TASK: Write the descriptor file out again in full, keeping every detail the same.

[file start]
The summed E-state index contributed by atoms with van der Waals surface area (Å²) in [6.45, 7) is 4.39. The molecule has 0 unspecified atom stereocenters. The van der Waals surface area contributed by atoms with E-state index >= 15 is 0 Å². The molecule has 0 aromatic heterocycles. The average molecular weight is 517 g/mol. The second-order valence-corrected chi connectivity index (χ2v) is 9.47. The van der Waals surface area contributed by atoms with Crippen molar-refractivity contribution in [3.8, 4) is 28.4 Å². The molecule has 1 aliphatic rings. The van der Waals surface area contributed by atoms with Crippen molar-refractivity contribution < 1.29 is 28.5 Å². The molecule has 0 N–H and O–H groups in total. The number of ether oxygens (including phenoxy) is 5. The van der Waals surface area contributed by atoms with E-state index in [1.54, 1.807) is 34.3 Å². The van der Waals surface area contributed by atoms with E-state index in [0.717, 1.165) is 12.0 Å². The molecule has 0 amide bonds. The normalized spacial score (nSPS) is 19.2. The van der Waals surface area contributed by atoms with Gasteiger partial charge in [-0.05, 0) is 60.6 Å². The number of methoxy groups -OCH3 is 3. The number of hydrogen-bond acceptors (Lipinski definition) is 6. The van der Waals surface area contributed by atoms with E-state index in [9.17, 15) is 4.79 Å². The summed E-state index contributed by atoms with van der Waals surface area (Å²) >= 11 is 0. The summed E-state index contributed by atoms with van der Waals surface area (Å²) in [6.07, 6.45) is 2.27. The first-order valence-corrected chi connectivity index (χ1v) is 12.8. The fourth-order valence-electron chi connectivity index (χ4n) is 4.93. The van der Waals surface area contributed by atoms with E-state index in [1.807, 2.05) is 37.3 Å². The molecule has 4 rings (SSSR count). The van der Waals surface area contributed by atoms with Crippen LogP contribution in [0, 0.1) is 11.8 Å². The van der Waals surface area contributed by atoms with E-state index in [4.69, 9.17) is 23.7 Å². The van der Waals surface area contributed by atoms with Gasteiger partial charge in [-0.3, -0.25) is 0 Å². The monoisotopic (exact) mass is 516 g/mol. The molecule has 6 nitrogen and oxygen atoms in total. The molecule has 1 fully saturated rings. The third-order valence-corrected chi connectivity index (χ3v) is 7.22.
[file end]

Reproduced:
The summed E-state index contributed by atoms with van der Waals surface area (Å²) in [6.45, 7) is 4.39. The molecule has 0 unspecified atom stereocenters. The van der Waals surface area contributed by atoms with E-state index >= 15 is 0 Å². The molecule has 0 aromatic heterocycles. The average molecular weight is 517 g/mol. The second-order valence-corrected chi connectivity index (χ2v) is 9.47. The van der Waals surface area contributed by atoms with Crippen molar-refractivity contribution in [3.8, 4) is 28.4 Å². The molecule has 1 aliphatic rings. The van der Waals surface area contributed by atoms with Crippen molar-refractivity contribution < 1.29 is 28.5 Å². The molecule has 0 N–H and O–H groups in total. The number of ether oxygens (including phenoxy) is 5. The van der Waals surface area contributed by atoms with E-state index in [1.54, 1.807) is 34.3 Å². The van der Waals surface area contributed by atoms with E-state index in [0.717, 1.165) is 12.0 Å². The molecule has 0 amide bonds. The normalized spacial score (nSPS) is 19.2. The van der Waals surface area contributed by atoms with Gasteiger partial charge in [-0.05, 0) is 60.6 Å². The number of methoxy groups -OCH3 is 3. The number of hydrogen-bond acceptors (Lipinski definition) is 6. The van der Waals surface area contributed by atoms with E-state index in [9.17, 15) is 4.79 Å². The summed E-state index contributed by atoms with van der Waals surface area (Å²) >= 11 is 0. The summed E-state index contributed by atoms with van der Waals surface area (Å²) in [6.07, 6.45) is 2.27. The first-order valence-corrected chi connectivity index (χ1v) is 12.8. The fourth-order valence-electron chi connectivity index (χ4n) is 4.93. The van der Waals surface area contributed by atoms with E-state index in [1.807, 2.05) is 37.3 Å². The molecule has 4 rings (SSSR count). The van der Waals surface area contributed by atoms with Crippen LogP contribution in [0, 0.1) is 11.8 Å². The van der Waals surface area contributed by atoms with E-state index in [4.69, 9.17) is 23.7 Å². The van der Waals surface area contributed by atoms with Gasteiger partial charge in [-0.3, -0.25) is 0 Å². The monoisotopic (exact) mass is 516 g/mol. The molecule has 6 nitrogen and oxygen atoms in total. The molecule has 1 fully saturated rings. The third-order valence-corrected chi connectivity index (χ3v) is 7.22.